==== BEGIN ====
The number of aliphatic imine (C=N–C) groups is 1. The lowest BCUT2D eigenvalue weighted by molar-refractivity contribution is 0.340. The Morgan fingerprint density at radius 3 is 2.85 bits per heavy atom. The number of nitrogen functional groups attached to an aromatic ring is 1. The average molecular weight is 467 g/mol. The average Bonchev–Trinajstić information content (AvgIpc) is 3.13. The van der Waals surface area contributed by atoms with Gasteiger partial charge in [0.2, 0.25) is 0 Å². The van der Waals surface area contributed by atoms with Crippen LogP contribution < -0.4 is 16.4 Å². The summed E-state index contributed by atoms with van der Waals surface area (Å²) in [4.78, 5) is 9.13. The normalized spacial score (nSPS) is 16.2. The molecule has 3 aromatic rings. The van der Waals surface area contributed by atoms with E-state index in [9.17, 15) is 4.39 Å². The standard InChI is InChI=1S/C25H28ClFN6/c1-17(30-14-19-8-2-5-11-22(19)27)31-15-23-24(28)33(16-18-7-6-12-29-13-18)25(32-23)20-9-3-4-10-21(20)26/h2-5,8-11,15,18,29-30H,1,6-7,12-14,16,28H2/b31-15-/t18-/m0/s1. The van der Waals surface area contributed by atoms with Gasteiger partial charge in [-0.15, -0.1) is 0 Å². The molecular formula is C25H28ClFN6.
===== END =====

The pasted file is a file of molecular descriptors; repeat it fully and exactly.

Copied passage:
The number of aliphatic imine (C=N–C) groups is 1. The lowest BCUT2D eigenvalue weighted by molar-refractivity contribution is 0.340. The Morgan fingerprint density at radius 3 is 2.85 bits per heavy atom. The number of nitrogen functional groups attached to an aromatic ring is 1. The average molecular weight is 467 g/mol. The average Bonchev–Trinajstić information content (AvgIpc) is 3.13. The van der Waals surface area contributed by atoms with Gasteiger partial charge in [0.2, 0.25) is 0 Å². The van der Waals surface area contributed by atoms with Crippen LogP contribution < -0.4 is 16.4 Å². The summed E-state index contributed by atoms with van der Waals surface area (Å²) in [4.78, 5) is 9.13. The normalized spacial score (nSPS) is 16.2. The molecule has 3 aromatic rings. The van der Waals surface area contributed by atoms with E-state index in [9.17, 15) is 4.39 Å². The standard InChI is InChI=1S/C25H28ClFN6/c1-17(30-14-19-8-2-5-11-22(19)27)31-15-23-24(28)33(16-18-7-6-12-29-13-18)25(32-23)20-9-3-4-10-21(20)26/h2-5,8-11,15,18,29-30H,1,6-7,12-14,16,28H2/b31-15-/t18-/m0/s1. The van der Waals surface area contributed by atoms with Gasteiger partial charge in [-0.15, -0.1) is 0 Å². The molecular formula is C25H28ClFN6.